Matt Russell, a farmer from Lacona, Iowa, and the current state executive director for USDA Farm Service Agency, says that Northey arranged for his church to provide land for Lutheran Services in Iowa’s Global Greens project. The project allowed recent immigrants from Asia, Africa and elsewhere to grow produce for a farmers’ market.  

“He just went to work and made the connection to his church and provided the land for Global Greens,” Russell says.  

Russell recalls Northey speaking later at a Global Greens fund raiser. Northey looked out at the recent immigrants in the audience and told them that Iowa was built by waves of immigrant farmers. They are now part of that history, Northey said. 

Northey’s interests were eclectic. They ranged from helping farmers find niche outlets for specialty crops through Innovative Growers, a group he co-founded, to advocating for the ethanol industry as president of the Iowa and National Corn Growers Associations. As a writer for Successful Farming magazine, I once followed Northey when he took a group of Iowa Farmers to California to visit farmer cooperatives that bargained with processors to set a base price for their tomatoes and peaches.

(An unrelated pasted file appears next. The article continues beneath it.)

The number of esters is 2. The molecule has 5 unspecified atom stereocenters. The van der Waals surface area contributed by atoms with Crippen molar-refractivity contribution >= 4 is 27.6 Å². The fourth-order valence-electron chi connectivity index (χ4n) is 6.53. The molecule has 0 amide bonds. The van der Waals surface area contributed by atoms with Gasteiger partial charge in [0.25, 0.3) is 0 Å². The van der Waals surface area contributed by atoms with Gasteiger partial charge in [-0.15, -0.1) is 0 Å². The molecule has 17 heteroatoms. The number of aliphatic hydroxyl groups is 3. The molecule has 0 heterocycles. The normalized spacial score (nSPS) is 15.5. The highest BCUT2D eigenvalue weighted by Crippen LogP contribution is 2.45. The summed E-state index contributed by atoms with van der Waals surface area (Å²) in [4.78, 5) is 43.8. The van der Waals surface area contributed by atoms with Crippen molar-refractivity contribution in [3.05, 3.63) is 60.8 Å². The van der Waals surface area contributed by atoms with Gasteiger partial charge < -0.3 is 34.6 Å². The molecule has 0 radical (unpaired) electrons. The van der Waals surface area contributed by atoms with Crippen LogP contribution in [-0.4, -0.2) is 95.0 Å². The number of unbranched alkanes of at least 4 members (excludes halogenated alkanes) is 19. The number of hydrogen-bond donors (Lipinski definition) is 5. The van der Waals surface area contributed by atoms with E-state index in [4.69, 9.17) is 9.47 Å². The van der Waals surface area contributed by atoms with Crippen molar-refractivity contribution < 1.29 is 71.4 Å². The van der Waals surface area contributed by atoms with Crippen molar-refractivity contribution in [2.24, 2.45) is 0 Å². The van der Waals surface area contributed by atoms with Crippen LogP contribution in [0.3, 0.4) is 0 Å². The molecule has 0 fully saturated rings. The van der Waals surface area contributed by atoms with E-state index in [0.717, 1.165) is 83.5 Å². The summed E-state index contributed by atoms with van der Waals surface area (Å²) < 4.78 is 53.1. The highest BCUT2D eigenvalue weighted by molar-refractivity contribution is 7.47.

Conservation was a key among Northey’s wide interests. 

Early in his career, he served 8 years on his local soil and water conservation district board. 

According to Gleason and Gaesser, when Northey was Iowa’s agricultural secretary he became a national leader in developing ways to manage the farm nutrients in the Mississippi River basin that contribute to hypoxia in the Gulf of Mexico (sometimes called a “dead zone–where aquatic life is starved of oxygen by decaying algae).